We will be healthier in the long run if we survive the next two weeks through greater bipartisanship and leadership rather than through more Senate trials or divisive impeachment and 25th Amendment votes. Let the rational voices stirred by the mob this week, and the steadier leadership we have seen from some of our leaders, see us through.

It’s not only the best way. Given the limited time for the alternatives, it is the only way we will make it.

To read the column at the Washington Examiner:


Wanted: The Third Coming Of Modern Conservatism (Washington Examiner) December 16, 2020

Posted by daviddavenport in Op/Eds.
comments closed

If “conservatism” is a political noun, it is always in the company of varied adjectives. There are national security conservatives, fiscal conservatives, neoconservatives, social conservatives, reform conservatives, and on we could go. George W. Bush, apparently thinking it was not enough to be just a conservative, campaigned as a “compassionate conservative.” John McCain was a “maverick conservative.”

Yes, one of conservatism’s problems is that it is not a single ideology, able to stand on its own and collect supporters. Rather, it is more in the nature of a tent (sometimes a big tent, other times smaller) with a variety of conservatives jostling for primacy. Especially difficult to reconcile are the liberty conservatives, who believe individual freedom is the bedrock of the conservative philosophy, and the virtue conservatives, who are committed to getting people to do not what they want, but what they ought. Libertarians would be prime examples of the former, with the religious right standing for the latter.

Twice in its history, modern American conservatives have managed to come together and have a real impact. The first was in the 1950s and 1960s when a new publication, National Review, edited by William F. Buckley, managed to speak for most conservatives, fueling conservatism’s rise as a political movement. National Review editor Frank Meyer called it “fusion” conservatism, actively seeking to bring the several strands together. All this was greatly aided by the threat of communism, against which conservatives were eager to unite.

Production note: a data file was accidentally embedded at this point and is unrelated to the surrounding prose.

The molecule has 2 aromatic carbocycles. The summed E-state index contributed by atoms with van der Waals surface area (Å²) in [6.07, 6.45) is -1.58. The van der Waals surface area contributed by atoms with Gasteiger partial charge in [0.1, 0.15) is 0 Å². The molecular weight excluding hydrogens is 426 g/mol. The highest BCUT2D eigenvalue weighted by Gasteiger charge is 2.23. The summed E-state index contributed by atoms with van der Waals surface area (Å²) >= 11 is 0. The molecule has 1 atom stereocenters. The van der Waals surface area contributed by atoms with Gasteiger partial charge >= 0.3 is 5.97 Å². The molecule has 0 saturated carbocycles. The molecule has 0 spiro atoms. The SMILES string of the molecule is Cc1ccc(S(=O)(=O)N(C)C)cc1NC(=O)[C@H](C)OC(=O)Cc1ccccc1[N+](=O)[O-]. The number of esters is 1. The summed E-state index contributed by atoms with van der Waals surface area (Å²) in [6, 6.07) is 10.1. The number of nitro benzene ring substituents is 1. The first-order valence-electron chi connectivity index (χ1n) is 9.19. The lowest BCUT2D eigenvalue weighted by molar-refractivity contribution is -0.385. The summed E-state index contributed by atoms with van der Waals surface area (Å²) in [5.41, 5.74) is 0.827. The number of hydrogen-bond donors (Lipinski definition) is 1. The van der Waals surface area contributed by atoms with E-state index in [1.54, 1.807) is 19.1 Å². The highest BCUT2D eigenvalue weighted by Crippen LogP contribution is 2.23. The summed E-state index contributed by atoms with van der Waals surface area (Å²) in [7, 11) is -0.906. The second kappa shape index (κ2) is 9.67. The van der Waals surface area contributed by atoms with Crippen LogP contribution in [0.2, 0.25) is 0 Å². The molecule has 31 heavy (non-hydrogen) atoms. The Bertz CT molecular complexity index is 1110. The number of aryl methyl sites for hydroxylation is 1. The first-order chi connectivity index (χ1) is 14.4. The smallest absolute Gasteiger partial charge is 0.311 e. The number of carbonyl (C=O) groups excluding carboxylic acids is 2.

The second coming of modern American conservatism arose in the 1980s with Ronald Reagan’s presidency. Reagan, the great communicator and eternal optimist, managed not only to join the various branches of conservatism but also make it appealing to a majority of the country. For the first time, conservatism was not just a viable philosophy and political movement, but a tent big enough and with sufficient comforts to be a home for a majority of the country. Reagan’s optimism about America and its freedoms, and his attacks on big government, came to be accepted by working men and women and by the silent majority.

Since Reagan, it has been a bit of a drought for modern American conservatism. When George H.W. Bush spoke of a “kinder, gentler” conservatism, and George W. Bush of “compassionate conservatism,” those seemed to many conservatives to be hedging their principles, not unifying the movement. President Trump’s disruptive style has not only challenged norms of politics broadly, but also the principles of conservatism. National security conservatives and neoconservatives are nervous as troops leave important outposts in the war on terror. Fiscal conservatives are uncomfortable with abandoning free trade in favor of aggressive tariffs and the dramatic rise of the national debt.

It is time, then, for the third coming, a new rising, of modern American conservatism. But it won’t be easy. The monolithic communist threat that once brought conservatives together has been replaced by a myriad of international challenges. Moreover, there is no obvious Reagan on the horizon, ready to ride into the picture to galvanize his forces.

So, where might conservatives turn? They must again become a movement of ideas, not merely one of disruption. It was a conservative, Richard Weaver, who penned the book Ideas Have Consequences in 1948, and this must again become the conservative mantra. They need to return to notions of free trade and lowering the federal debt. Instead of anti-communism, conservatives should seek to sharpen America’s understanding of the dangers presented by China and articulate a strong response.

They actually have a few political advantages to work from. For one thing, President Joe Biden will seek to build out the welfare state and the federal role in people’s lives, and that gives conservatives a natural focal point to push back against. Conservative control of the Supreme Court will provide some leadership on key issues, especially freedom of religion and social matters.

Basically, conservatives and Republicans need to turn away from governing by disruption to governing by leadership and ideas. That would be a welcome change in our politics and might lead them back to the more unified and mainstream place they held in earlier times.

To read the column at the Washington Examiner: